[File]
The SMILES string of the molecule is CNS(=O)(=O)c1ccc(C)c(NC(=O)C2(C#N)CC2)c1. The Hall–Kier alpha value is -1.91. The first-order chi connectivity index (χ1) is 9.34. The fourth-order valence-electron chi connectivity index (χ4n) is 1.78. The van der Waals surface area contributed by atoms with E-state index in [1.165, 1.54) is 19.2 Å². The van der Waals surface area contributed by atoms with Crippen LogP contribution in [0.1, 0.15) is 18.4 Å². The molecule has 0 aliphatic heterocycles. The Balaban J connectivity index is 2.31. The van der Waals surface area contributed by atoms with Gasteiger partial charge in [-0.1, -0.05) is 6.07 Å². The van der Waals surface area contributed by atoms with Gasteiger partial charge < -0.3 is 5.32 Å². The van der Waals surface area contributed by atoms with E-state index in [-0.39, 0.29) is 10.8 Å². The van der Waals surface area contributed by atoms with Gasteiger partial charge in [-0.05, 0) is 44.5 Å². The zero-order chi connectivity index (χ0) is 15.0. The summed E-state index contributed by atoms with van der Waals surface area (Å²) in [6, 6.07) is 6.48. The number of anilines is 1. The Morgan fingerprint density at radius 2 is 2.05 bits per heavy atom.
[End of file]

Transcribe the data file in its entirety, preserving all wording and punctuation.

The SMILES string of the molecule is CNS(=O)(=O)c1ccc(C)c(NC(=O)C2(C#N)CC2)c1. The Hall–Kier alpha value is -1.91. The first-order chi connectivity index (χ1) is 9.34. The fourth-order valence-electron chi connectivity index (χ4n) is 1.78. The van der Waals surface area contributed by atoms with E-state index in [1.165, 1.54) is 19.2 Å². The van der Waals surface area contributed by atoms with Crippen LogP contribution in [0.1, 0.15) is 18.4 Å². The molecule has 0 aliphatic heterocycles. The Balaban J connectivity index is 2.31. The van der Waals surface area contributed by atoms with Gasteiger partial charge in [-0.1, -0.05) is 6.07 Å². The van der Waals surface area contributed by atoms with Gasteiger partial charge < -0.3 is 5.32 Å². The van der Waals surface area contributed by atoms with E-state index in [-0.39, 0.29) is 10.8 Å². The van der Waals surface area contributed by atoms with Gasteiger partial charge in [-0.05, 0) is 44.5 Å². The zero-order chi connectivity index (χ0) is 15.0. The summed E-state index contributed by atoms with van der Waals surface area (Å²) in [6, 6.07) is 6.48. The number of anilines is 1. The Morgan fingerprint density at radius 2 is 2.05 bits per heavy atom.